Maintaining healthy diet is not so easy in the U.S., especially when there are so many fast foods and prepared food, but if you want to have long life, I recommend Kosher food (food for Kosher dietary laws). They are not only healthy but also delicious!
After having Passover Meal of Mrs. Davis, I became interested in Jewish traditional food and wanted to cook them by myself. The chance came to me on Saturday, May 25th. Subjects of my experiment was my Japanese friends who have never had a chance to try Passover meal.
Because I never tried the recipes, I had no idea where to get all ingredients, but it was easier that I expected. Like Mrs. Davis told me, there was a section of kosher food at a grocery store. “Hey, this is easy!”
But, what does it mean by Kosher products?
According to Judaism 101, there are Kosher certification organizations, and the certified products observe Kosher dietary laws. If I were an orthodox Jew, I cannot use any of my utensils because they were not separated for meat and dairy.
First dish was Matza Ball Soup. When I saw this soup at Dr. Davis’ home, I said to myself, “This just looked like Japanese “Tumire Soup!”
To make it easy, I used a box of Matza Ball Mix.
This saved my time to cook! The balls next to the box in the photo were Matza balls before boiling. I wanted to make smaller size of balls than the ones served at Dr. Davis’ home and rolled them into balls that were much smaller than golf balls, but they puffed up to large balls like a tennis ball! The onions in the soup were almost dissolved because I cooked it for almost two hours, and it made this soup so smooth and delicious with the soft Matza balls! My Matza ball soup won praise from my Japanese friends 🙂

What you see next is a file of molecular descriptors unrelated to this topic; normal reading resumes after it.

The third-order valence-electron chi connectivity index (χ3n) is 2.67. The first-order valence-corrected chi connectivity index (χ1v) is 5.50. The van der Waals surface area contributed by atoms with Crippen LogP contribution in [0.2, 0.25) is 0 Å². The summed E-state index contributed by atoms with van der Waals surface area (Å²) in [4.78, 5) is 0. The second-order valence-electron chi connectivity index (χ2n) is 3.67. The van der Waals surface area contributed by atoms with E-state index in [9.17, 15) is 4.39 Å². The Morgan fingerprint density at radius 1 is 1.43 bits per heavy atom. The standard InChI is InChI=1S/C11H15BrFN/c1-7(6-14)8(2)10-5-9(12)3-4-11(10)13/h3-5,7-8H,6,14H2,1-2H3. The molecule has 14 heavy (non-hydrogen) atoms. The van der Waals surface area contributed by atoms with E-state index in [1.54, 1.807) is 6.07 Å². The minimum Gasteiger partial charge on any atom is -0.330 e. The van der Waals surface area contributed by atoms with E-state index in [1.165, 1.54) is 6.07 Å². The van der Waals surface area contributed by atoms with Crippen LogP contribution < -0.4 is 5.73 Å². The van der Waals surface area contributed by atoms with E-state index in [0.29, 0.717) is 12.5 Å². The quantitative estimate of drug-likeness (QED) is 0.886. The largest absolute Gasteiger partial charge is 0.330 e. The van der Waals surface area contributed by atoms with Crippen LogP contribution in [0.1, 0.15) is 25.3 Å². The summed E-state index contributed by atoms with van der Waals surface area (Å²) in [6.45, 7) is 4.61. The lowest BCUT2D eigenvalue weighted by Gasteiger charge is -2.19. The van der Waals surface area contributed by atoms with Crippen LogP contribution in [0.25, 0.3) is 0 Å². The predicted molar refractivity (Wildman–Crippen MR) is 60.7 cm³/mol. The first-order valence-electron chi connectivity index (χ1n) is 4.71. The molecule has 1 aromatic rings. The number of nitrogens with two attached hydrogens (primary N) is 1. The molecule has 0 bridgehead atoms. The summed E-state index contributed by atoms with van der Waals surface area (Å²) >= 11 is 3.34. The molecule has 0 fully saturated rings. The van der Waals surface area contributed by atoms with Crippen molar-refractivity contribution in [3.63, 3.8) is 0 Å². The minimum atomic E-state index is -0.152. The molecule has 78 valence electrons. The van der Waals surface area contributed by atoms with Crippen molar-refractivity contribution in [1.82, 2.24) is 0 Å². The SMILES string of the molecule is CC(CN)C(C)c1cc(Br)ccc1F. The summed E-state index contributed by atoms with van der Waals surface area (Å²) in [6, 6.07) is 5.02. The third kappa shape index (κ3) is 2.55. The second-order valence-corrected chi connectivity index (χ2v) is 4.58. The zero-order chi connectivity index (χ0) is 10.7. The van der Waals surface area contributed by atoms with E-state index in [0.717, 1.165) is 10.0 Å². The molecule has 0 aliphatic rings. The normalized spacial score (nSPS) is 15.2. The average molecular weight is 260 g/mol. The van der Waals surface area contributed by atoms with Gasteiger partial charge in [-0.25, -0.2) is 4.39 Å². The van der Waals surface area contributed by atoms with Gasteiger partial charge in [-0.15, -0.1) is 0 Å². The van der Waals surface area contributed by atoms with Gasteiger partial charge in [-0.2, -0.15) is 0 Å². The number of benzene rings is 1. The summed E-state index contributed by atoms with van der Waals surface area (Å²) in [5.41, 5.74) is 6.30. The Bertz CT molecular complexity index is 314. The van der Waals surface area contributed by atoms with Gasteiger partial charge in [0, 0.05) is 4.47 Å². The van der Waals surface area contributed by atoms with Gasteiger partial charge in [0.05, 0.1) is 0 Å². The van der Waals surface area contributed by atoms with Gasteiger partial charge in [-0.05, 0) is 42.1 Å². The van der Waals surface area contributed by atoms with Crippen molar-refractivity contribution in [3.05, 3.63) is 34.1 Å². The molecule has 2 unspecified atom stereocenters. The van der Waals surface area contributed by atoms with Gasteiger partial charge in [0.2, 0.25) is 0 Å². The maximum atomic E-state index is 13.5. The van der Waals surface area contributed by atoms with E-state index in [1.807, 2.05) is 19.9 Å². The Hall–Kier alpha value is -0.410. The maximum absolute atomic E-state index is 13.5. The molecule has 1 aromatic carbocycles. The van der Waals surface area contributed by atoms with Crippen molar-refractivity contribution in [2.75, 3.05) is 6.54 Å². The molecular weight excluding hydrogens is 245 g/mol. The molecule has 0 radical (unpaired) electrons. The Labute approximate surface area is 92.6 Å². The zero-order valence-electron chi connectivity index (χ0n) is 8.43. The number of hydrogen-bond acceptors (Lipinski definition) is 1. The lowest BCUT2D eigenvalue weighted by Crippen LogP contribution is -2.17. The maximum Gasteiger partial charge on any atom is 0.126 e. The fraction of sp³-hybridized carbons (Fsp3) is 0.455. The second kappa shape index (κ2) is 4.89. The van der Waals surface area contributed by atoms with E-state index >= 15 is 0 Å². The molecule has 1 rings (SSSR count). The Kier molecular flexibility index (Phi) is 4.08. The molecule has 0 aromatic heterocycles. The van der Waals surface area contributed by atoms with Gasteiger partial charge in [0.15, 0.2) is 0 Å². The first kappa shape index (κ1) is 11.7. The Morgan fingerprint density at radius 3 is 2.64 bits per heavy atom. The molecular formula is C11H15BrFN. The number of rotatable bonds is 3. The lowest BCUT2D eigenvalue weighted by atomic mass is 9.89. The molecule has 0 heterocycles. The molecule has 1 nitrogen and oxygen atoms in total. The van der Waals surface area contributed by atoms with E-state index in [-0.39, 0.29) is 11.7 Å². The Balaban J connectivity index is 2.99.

My favorite was Israeli Couscous. This meal totally changed my impression about couscous. (Sorry to say that, but I had a bad experience at a nice restaurant with a meal served with couscous. The couscous was horrible!) The taste of lemon and the combination of color makes Israeli Couscous special.
Charoset delighted my friends . Along with ground ginger, this rich, sweet, and fruity paste dramatically changes the plain cracker-like Matzos into a very impressive taste. “This is a bread, and this is a wine …,” the words of Dr. Davis came to my mind.
One of my guests was under 21. I served this grape juice, which Dr. Davis served in the class of Passover. This is the best grape juice I ever had!
My noodle Kugel was a bit burned while I was busy with greeting my new guests, yet it was delicious. I believe this became my husband’s favorite food.
Although I cheated and bought canned hummus, which I found at the Kosher products section at a grocery store, my Passover meal was quite successful, and my friends were very happy with the delicious healthy Jewish meal 🙂
I think the most different from Japanese food from the Passover meal was the spice. Some Buddhism monks observe strict vegetarian cooking, but their food does not have so many spices such as cinnamon and cloves. Those spices make Passover food exotic for Japanese.
Thanks to Mrs. Davis and my brave friends, who tried unfamiliar food, my 4 hours of hard work (cooking) payed off! 😀